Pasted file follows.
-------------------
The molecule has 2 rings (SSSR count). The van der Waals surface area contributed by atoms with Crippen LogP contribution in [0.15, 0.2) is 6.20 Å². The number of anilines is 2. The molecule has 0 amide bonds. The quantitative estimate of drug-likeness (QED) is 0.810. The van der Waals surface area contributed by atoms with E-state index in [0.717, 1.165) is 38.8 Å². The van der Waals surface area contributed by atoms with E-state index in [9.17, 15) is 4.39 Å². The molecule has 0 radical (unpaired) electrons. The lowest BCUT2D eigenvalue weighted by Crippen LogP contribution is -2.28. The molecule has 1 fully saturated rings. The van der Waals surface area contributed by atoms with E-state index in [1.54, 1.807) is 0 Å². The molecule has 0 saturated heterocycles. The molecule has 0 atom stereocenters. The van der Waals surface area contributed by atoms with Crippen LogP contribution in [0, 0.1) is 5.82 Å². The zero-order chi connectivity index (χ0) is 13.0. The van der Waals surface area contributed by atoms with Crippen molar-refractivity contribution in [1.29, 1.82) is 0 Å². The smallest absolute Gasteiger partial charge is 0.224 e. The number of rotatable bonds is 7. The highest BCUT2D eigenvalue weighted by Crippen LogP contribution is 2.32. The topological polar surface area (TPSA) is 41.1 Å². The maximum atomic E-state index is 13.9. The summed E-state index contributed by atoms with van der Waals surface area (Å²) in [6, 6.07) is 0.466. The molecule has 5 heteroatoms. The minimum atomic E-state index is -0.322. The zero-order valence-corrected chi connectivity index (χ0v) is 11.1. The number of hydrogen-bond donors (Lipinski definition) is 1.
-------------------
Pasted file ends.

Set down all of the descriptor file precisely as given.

The molecule has 2 rings (SSSR count). The van der Waals surface area contributed by atoms with Crippen LogP contribution in [0.15, 0.2) is 6.20 Å². The number of anilines is 2. The molecule has 0 amide bonds. The quantitative estimate of drug-likeness (QED) is 0.810. The van der Waals surface area contributed by atoms with E-state index in [0.717, 1.165) is 38.8 Å². The van der Waals surface area contributed by atoms with E-state index in [9.17, 15) is 4.39 Å². The molecule has 0 radical (unpaired) electrons. The lowest BCUT2D eigenvalue weighted by Crippen LogP contribution is -2.28. The molecule has 1 fully saturated rings. The van der Waals surface area contributed by atoms with E-state index in [1.54, 1.807) is 0 Å². The molecule has 0 saturated heterocycles. The molecule has 0 atom stereocenters. The van der Waals surface area contributed by atoms with Crippen LogP contribution in [0, 0.1) is 5.82 Å². The zero-order chi connectivity index (χ0) is 13.0. The van der Waals surface area contributed by atoms with Crippen molar-refractivity contribution in [1.29, 1.82) is 0 Å². The smallest absolute Gasteiger partial charge is 0.224 e. The number of rotatable bonds is 7. The highest BCUT2D eigenvalue weighted by Crippen LogP contribution is 2.32. The topological polar surface area (TPSA) is 41.1 Å². The maximum atomic E-state index is 13.9. The summed E-state index contributed by atoms with van der Waals surface area (Å²) in [6, 6.07) is 0.466. The molecule has 5 heteroatoms. The minimum atomic E-state index is -0.322. The zero-order valence-corrected chi connectivity index (χ0v) is 11.1. The number of hydrogen-bond donors (Lipinski definition) is 1.